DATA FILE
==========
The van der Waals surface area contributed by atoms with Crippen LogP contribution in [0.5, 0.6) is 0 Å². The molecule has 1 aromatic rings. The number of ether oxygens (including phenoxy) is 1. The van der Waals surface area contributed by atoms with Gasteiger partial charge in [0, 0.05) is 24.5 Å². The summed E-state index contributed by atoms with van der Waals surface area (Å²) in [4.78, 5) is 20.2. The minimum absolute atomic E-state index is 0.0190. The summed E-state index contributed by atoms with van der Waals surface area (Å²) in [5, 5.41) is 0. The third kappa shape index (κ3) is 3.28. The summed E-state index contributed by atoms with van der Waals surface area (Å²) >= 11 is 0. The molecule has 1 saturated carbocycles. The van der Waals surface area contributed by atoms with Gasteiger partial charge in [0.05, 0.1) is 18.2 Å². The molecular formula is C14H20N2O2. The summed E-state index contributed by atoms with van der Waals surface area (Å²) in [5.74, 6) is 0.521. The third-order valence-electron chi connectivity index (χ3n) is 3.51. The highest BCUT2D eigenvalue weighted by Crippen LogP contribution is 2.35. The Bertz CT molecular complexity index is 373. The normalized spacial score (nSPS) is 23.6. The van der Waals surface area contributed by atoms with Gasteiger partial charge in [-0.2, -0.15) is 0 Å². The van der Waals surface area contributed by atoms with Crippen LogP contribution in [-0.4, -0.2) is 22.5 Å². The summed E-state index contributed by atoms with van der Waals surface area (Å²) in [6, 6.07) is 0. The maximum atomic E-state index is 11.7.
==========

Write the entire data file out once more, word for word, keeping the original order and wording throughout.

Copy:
The van der Waals surface area contributed by atoms with Crippen LogP contribution in [0.5, 0.6) is 0 Å². The molecule has 1 aromatic rings. The number of ether oxygens (including phenoxy) is 1. The van der Waals surface area contributed by atoms with Gasteiger partial charge in [0, 0.05) is 24.5 Å². The summed E-state index contributed by atoms with van der Waals surface area (Å²) in [4.78, 5) is 20.2. The minimum absolute atomic E-state index is 0.0190. The summed E-state index contributed by atoms with van der Waals surface area (Å²) in [5, 5.41) is 0. The third kappa shape index (κ3) is 3.28. The summed E-state index contributed by atoms with van der Waals surface area (Å²) >= 11 is 0. The molecule has 1 saturated carbocycles. The van der Waals surface area contributed by atoms with Gasteiger partial charge in [0.05, 0.1) is 18.2 Å². The molecular formula is C14H20N2O2. The summed E-state index contributed by atoms with van der Waals surface area (Å²) in [5.74, 6) is 0.521. The third-order valence-electron chi connectivity index (χ3n) is 3.51. The highest BCUT2D eigenvalue weighted by Crippen LogP contribution is 2.35. The Bertz CT molecular complexity index is 373. The normalized spacial score (nSPS) is 23.6. The van der Waals surface area contributed by atoms with Gasteiger partial charge in [-0.2, -0.15) is 0 Å². The van der Waals surface area contributed by atoms with Crippen LogP contribution in [-0.4, -0.2) is 22.5 Å². The summed E-state index contributed by atoms with van der Waals surface area (Å²) in [6, 6.07) is 0. The maximum atomic E-state index is 11.7.